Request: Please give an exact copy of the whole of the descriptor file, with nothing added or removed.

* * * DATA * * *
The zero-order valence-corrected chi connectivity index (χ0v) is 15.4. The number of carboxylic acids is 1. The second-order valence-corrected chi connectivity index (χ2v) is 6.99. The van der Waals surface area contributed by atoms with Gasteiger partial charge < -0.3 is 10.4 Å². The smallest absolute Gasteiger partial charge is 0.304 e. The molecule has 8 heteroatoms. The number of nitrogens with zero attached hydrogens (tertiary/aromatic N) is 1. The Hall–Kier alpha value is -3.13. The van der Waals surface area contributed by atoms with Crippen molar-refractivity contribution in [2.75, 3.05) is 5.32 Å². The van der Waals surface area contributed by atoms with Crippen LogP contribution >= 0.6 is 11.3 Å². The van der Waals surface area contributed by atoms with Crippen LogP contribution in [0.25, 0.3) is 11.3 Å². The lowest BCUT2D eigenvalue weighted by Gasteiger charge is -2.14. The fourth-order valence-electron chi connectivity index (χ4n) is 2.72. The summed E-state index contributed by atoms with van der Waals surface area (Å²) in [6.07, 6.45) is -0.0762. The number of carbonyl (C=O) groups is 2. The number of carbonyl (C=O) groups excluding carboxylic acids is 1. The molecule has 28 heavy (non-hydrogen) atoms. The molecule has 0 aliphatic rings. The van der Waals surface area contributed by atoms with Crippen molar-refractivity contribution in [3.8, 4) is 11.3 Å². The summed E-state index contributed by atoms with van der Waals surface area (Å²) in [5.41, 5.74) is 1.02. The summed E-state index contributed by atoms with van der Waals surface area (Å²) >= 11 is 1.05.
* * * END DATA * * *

The zero-order valence-corrected chi connectivity index (χ0v) is 15.4. The number of carboxylic acids is 1. The second-order valence-corrected chi connectivity index (χ2v) is 6.99. The van der Waals surface area contributed by atoms with Gasteiger partial charge < -0.3 is 10.4 Å². The smallest absolute Gasteiger partial charge is 0.304 e. The molecule has 8 heteroatoms. The number of nitrogens with zero attached hydrogens (tertiary/aromatic N) is 1. The Hall–Kier alpha value is -3.13. The van der Waals surface area contributed by atoms with Crippen molar-refractivity contribution in [2.75, 3.05) is 5.32 Å². The van der Waals surface area contributed by atoms with Crippen LogP contribution >= 0.6 is 11.3 Å². The van der Waals surface area contributed by atoms with Crippen LogP contribution in [0.25, 0.3) is 11.3 Å². The lowest BCUT2D eigenvalue weighted by Gasteiger charge is -2.14. The fourth-order valence-electron chi connectivity index (χ4n) is 2.72. The summed E-state index contributed by atoms with van der Waals surface area (Å²) in [6.07, 6.45) is -0.0762. The number of carbonyl (C=O) groups is 2. The number of carbonyl (C=O) groups excluding carboxylic acids is 1. The molecule has 28 heavy (non-hydrogen) atoms. The molecule has 0 aliphatic rings. The van der Waals surface area contributed by atoms with Crippen molar-refractivity contribution in [3.8, 4) is 11.3 Å². The summed E-state index contributed by atoms with van der Waals surface area (Å²) in [5.41, 5.74) is 1.02. The summed E-state index contributed by atoms with van der Waals surface area (Å²) >= 11 is 1.05.